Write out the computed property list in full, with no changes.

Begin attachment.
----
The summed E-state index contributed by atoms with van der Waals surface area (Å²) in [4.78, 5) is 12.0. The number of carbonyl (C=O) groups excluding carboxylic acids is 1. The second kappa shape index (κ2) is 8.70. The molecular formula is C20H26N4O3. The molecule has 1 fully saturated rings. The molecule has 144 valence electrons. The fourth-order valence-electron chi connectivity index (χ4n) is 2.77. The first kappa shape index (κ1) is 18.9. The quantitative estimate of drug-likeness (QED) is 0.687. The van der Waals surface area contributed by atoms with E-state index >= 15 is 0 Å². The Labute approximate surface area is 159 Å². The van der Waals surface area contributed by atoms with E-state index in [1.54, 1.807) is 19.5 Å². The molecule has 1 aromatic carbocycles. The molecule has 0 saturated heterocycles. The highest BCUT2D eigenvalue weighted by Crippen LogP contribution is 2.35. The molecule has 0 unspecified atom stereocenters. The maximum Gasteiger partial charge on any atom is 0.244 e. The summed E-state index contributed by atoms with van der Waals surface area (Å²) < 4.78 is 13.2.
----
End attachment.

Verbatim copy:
The summed E-state index contributed by atoms with van der Waals surface area (Å²) in [4.78, 5) is 12.0. The number of carbonyl (C=O) groups excluding carboxylic acids is 1. The second kappa shape index (κ2) is 8.70. The molecular formula is C20H26N4O3. The molecule has 1 fully saturated rings. The molecule has 144 valence electrons. The fourth-order valence-electron chi connectivity index (χ4n) is 2.77. The first kappa shape index (κ1) is 18.9. The quantitative estimate of drug-likeness (QED) is 0.687. The van der Waals surface area contributed by atoms with E-state index >= 15 is 0 Å². The Labute approximate surface area is 159 Å². The van der Waals surface area contributed by atoms with E-state index in [1.54, 1.807) is 19.5 Å². The molecule has 1 aromatic carbocycles. The molecule has 0 saturated heterocycles. The highest BCUT2D eigenvalue weighted by Crippen LogP contribution is 2.35. The molecule has 0 unspecified atom stereocenters. The maximum Gasteiger partial charge on any atom is 0.244 e. The summed E-state index contributed by atoms with van der Waals surface area (Å²) < 4.78 is 13.2.